Last weekend, Archaia Comics sat down with fans at WonderCon to discuss their new and upcoming projects. The panel included PR & Marketing manager Mel Caylo, Assistant Editor Rebecca Taylor, Editor Joe LeFavi, and writer/editor Nate Cosby. Archaia Editor-In-Chief Stephen Christy moderated the panel.
Stephen Christy opened the panel by introducing the “Immortals” anthology, a companion piece for the upcoming “Immortals” film helmed by Tarsem Singh starring Henry Cavil and Mickey Rourke, loosely based on the Greek myth of Theseus and the Minotaur and the Titanomachy, that will be released in November. Featuring a cover by David Mack and contributions from, among others, Jock, Ben Templesmith, and Francesco Francavilla, the anthology will be released in September. A video documentary series will also be released to support the “Immortals” film and anthology, and Cosby joked that he managed to touch Henry Cavill during film, remarking, “He was so soft. He is my Kryptonite.”
Christy discussed Archaia’s upcoming series of “Dark Crystal” graphic novels, which will feature covers, art direction, and concepts by Brian Froud, the concept artist for both “Dark Crystal” and “Labyrinth”, and the “Storyteller” Anthology, which Nate Cosby discussed with CBR in an exclusive report on Saturday. The “Storyteller” anthology will also be released in September, and features contributions by Roger Langridge, Jimmy Palmiotti and Justin Gray, Jeff Parker, Paul Tobin, Colleen Coover, Francesco Francavilla, Brian Clevinger, Tom Fowler, Marjorie Liu, Evan Shaner, Jennifer Meyer, Katie Cook, Chris Eliopoulos, Ron Marz, Jim McCann and Janet Lee, as well as an unpublished story by the late Anthony Minghella. Also noted was the upcoming graphic novel “A Tale of Sand,” an adaptation of a never-before-seen story by the Jim Henson & Jerry Juhl, which had been locked away in the Henson Company archives for the past 40 years.
Two original graphic novels edited by Rebecca Taylor, “Old City Blues”, and “Rust”, will be released this summer. Available in June, Giannis Milonogiannis’ “Old City Blues” is a black and white cyberpunk police thriller set in a futuristic Greece that originally started as a webcomic, and Royden Lepp’s “Rust” is a sepiatone adventure starring a struggling farmer and his family, a forty foot tall war robot, and Jet Jones, a mysterious kid with a jet pack.
Mel Caylo noted that Michael McMillan’s “Lucid”, a six-issue miniseries originally produced by Zachary Quinto’s Before The Door production studio, would be collected as a hardcover featuring an introduction by Alan Ball, creator of the television shows “True Blood” and “Six Feet Under.” Christy described “Lucid” as “what if Harry Potter grew up and joined the CIA.” Victor Quniaz’s “Mr. Murder is Dead”, also produced by Before The Door, will be collected as well.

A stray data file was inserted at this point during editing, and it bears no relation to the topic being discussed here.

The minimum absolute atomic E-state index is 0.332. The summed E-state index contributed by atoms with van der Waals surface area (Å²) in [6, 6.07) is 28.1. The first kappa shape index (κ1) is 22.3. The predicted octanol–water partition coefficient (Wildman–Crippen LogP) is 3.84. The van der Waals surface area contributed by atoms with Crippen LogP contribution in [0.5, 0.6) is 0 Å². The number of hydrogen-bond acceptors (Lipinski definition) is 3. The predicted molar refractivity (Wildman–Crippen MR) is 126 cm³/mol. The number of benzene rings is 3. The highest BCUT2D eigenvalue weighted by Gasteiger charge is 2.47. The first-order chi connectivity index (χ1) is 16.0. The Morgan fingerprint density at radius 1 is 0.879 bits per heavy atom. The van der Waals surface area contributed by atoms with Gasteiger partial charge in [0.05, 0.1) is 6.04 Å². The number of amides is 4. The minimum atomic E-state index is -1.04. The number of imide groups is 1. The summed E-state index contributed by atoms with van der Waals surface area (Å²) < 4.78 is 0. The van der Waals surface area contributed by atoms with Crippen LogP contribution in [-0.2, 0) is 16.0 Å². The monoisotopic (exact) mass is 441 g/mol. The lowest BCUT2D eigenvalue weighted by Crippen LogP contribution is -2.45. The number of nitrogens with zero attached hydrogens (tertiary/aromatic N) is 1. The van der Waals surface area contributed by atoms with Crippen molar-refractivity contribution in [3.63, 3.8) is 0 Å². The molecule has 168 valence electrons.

The second collection of “Days Missing: Kestus,” produced by Archaia and Roddenberry Productions, and written by Phil Hester and illustrated by David Marquez, will be released in May. The five-chapter collection features a cover by Alex Ross and an introduction by sci-fi fan favorite Wil Wheaton.
Archaia’s new publisher Mike Kennedy introduced the “Bleedout” anthology, a peak oil scenario featuring contributions by Howard Chaykin, Ben Templesmith, Zach Howard, and a cover by Tim Bradstreet. Kennedy noted that the anthology would come out somewhere around the end of April and the beginning of May.
The panel opened for questions, and a fan asked for more information on “A Tale of Sand.” Christy replied that the book would be “our blockbuster of the year”, and that the source material was fully realized before Jim Henson’s “Muppet Show” took off and became a hit. Christy also noted that “A Tale of Sand” would be released on Henson’s birthday.
When asked how closely “Immortals” would follow Greek mythology, Nate Cosby responded that the stories are grounded in a pseudo-reality, and that the anthology’s version of the story of the Minotaur adhered closely to the original tale.
Steven Christy closed the panel by explaining that Archaia envision their comics as hand-held “destination material”, and carefully consider the size, weight and feel of every release. The company believes that this approach is “the only way to survive the digital age.”
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